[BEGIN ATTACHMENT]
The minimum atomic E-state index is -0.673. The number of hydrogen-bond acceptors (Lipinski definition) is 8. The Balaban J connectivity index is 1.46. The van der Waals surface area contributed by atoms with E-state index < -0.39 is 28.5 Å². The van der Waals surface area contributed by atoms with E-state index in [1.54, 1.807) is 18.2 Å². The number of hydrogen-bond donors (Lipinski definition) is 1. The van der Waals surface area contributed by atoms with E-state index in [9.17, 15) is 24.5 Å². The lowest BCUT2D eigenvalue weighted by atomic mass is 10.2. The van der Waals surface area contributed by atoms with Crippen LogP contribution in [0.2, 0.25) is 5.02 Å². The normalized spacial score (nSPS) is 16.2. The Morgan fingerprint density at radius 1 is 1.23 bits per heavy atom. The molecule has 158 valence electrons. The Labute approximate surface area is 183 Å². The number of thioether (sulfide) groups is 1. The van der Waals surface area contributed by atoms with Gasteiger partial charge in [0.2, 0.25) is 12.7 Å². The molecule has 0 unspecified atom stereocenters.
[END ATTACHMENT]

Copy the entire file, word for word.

The minimum atomic E-state index is -0.673. The number of hydrogen-bond acceptors (Lipinski definition) is 8. The Balaban J connectivity index is 1.46. The van der Waals surface area contributed by atoms with E-state index < -0.39 is 28.5 Å². The van der Waals surface area contributed by atoms with E-state index in [1.54, 1.807) is 18.2 Å². The number of hydrogen-bond donors (Lipinski definition) is 1. The van der Waals surface area contributed by atoms with E-state index in [9.17, 15) is 24.5 Å². The lowest BCUT2D eigenvalue weighted by atomic mass is 10.2. The van der Waals surface area contributed by atoms with Crippen LogP contribution in [0.2, 0.25) is 5.02 Å². The normalized spacial score (nSPS) is 16.2. The Morgan fingerprint density at radius 1 is 1.23 bits per heavy atom. The molecule has 158 valence electrons. The Labute approximate surface area is 183 Å². The number of thioether (sulfide) groups is 1. The van der Waals surface area contributed by atoms with Gasteiger partial charge in [0.2, 0.25) is 12.7 Å². The molecule has 0 unspecified atom stereocenters.